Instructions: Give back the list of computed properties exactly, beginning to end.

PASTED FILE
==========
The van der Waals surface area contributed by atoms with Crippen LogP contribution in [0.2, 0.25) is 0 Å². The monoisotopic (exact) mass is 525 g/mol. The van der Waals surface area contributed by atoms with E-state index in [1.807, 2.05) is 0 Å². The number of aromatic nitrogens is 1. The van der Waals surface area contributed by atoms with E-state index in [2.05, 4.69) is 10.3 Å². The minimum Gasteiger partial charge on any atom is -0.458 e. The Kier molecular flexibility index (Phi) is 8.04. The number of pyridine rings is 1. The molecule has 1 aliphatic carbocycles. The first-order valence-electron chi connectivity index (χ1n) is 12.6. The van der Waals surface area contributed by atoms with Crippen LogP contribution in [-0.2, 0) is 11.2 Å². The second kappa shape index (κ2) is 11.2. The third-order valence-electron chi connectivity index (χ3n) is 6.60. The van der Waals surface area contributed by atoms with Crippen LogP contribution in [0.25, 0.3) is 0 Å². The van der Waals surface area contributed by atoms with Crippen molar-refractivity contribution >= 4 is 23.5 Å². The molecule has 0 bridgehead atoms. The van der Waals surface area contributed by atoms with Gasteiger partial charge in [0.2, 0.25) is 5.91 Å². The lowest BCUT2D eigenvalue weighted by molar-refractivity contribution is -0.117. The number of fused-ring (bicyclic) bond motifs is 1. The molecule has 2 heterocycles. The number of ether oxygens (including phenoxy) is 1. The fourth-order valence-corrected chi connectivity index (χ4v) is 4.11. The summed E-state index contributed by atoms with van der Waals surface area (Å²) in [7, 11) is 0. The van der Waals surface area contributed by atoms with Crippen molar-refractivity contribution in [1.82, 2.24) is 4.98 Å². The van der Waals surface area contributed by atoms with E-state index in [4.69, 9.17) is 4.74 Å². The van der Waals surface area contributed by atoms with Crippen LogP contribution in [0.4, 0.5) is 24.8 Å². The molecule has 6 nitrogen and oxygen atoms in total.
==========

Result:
The van der Waals surface area contributed by atoms with Crippen LogP contribution in [0.2, 0.25) is 0 Å². The monoisotopic (exact) mass is 525 g/mol. The van der Waals surface area contributed by atoms with E-state index in [1.807, 2.05) is 0 Å². The number of aromatic nitrogens is 1. The van der Waals surface area contributed by atoms with E-state index in [2.05, 4.69) is 10.3 Å². The minimum Gasteiger partial charge on any atom is -0.458 e. The Kier molecular flexibility index (Phi) is 8.04. The number of pyridine rings is 1. The molecule has 1 aliphatic carbocycles. The first-order valence-electron chi connectivity index (χ1n) is 12.6. The van der Waals surface area contributed by atoms with Crippen LogP contribution in [-0.2, 0) is 11.2 Å². The second kappa shape index (κ2) is 11.2. The third-order valence-electron chi connectivity index (χ3n) is 6.60. The van der Waals surface area contributed by atoms with Crippen LogP contribution in [0.25, 0.3) is 0 Å². The van der Waals surface area contributed by atoms with Crippen molar-refractivity contribution >= 4 is 23.5 Å². The molecule has 0 bridgehead atoms. The van der Waals surface area contributed by atoms with Gasteiger partial charge in [0.2, 0.25) is 5.91 Å². The lowest BCUT2D eigenvalue weighted by molar-refractivity contribution is -0.117. The number of fused-ring (bicyclic) bond motifs is 1. The molecule has 2 heterocycles. The number of ether oxygens (including phenoxy) is 1. The fourth-order valence-corrected chi connectivity index (χ4v) is 4.11. The summed E-state index contributed by atoms with van der Waals surface area (Å²) in [7, 11) is 0. The van der Waals surface area contributed by atoms with Crippen molar-refractivity contribution in [1.82, 2.24) is 4.98 Å². The van der Waals surface area contributed by atoms with E-state index in [4.69, 9.17) is 4.74 Å². The van der Waals surface area contributed by atoms with Crippen LogP contribution in [0.4, 0.5) is 24.8 Å². The molecule has 6 nitrogen and oxygen atoms in total.